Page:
There is, of course, the worst-case scenario. If you act as guarantor, be sure that the amount guaranteed is repayable. There could be boundless repercussions if you offer an unlimited guarantee, and that includes responsibility for any outstanding fees, charges and interest. An unpaid loan could also damage your credit record, affecting your eligibility for future finance. You could be made bankrupt and made to forfeit assets that weren’t even offered up as security in the first place. 

Documentation should come in the form of a written application setting out the same tenets and principles as a loan offered in any ordinary commercial environment. “Who reviews and approves it? It could be that certain family members come together with an independent adviser, or a family ‘investment committee’ is set up,” Harland says.

Peter Docherty, general manager of public practice at CPA Australia, says intra-family disputes that stem from loans also need to be resolved early and made clear to all, with a weather eye on future disputes over wills. 

“There needs to be a firm conversation among family members to mitigate any future disputes when dealing with family businesses,” he says. Pre-payments of school fees, for example, may need to be made on the understanding that they form part of a future inheritance. 

“It needs to be understood that some monies are part of an entitlement to a future estate – that is, the loan is coming off the final score,” Docherty says.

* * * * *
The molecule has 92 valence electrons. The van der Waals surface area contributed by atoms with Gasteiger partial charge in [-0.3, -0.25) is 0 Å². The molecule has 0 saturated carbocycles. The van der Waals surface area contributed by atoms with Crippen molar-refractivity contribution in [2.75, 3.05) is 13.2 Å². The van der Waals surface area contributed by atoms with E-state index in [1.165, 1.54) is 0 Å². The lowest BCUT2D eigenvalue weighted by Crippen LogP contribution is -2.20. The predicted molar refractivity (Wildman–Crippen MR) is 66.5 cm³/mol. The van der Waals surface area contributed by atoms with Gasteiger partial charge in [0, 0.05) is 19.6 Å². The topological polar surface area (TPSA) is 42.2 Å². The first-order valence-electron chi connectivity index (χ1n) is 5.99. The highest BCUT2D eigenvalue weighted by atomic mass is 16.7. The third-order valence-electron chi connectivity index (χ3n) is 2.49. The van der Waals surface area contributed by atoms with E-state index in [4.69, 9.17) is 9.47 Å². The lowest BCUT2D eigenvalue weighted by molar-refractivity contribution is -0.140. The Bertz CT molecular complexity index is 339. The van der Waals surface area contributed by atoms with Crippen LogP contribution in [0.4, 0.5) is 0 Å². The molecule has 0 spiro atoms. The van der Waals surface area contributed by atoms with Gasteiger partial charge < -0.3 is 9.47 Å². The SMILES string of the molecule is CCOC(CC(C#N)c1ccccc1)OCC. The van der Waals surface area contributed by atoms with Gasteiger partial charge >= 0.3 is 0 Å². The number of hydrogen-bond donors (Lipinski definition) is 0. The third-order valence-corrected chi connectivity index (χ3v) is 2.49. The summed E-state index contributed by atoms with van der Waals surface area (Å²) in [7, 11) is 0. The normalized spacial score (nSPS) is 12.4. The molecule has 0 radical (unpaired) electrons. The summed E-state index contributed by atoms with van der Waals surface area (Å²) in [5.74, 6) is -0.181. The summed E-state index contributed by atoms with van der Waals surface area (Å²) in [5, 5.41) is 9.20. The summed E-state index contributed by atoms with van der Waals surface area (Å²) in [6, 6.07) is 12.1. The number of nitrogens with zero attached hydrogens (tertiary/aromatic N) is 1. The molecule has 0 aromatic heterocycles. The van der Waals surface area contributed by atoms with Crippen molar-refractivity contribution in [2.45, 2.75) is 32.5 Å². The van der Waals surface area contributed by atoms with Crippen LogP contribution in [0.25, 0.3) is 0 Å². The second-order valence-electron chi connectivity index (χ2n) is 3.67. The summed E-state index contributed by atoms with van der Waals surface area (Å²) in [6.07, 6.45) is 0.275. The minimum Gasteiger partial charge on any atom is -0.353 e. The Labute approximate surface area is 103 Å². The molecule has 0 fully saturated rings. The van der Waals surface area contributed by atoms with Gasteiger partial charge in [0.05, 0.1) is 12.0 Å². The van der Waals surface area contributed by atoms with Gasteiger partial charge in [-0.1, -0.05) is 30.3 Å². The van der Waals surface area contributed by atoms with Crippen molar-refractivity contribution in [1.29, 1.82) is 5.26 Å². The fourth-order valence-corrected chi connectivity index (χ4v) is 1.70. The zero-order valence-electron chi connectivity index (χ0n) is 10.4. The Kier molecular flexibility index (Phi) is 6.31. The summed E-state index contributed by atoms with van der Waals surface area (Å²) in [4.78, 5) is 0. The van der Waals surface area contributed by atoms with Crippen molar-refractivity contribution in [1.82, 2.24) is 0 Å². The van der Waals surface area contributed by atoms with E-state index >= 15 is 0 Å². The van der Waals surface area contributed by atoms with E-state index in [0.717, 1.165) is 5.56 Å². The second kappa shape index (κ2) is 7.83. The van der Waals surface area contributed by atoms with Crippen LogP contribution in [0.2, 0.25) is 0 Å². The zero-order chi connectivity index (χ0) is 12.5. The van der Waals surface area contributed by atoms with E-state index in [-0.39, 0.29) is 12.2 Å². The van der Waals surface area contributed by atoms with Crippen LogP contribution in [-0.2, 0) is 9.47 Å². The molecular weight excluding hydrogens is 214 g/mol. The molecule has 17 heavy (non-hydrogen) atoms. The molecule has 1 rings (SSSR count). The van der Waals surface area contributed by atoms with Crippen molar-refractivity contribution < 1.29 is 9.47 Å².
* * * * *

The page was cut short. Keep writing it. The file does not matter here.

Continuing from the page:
“Every relationship is different but, in most cases, this is about putting in a safety net for everybody,” says Menschik. “You make sure kids near a pool have their floaties on – it’s the same thing for financial matters. Putting in protections is common sense.” 

What is a loan and what is a gift?

What constitutes a loan and what constitutes a gift is often barely recognised by either the lender or the borrower, and the definitions are not as clear-cut as you might think. It’s often a case of: “Just take the money. We’ll work something out later.”

Loans and gifts sometimes feel similar, but they’re treated differently in taxation and law. Say an adult son or daughter was married and the couple borrowed money from family to buy a property. If the relationship ends, and the money was a gift, it will be considered part of a couple’s assets and assessed in the break-up.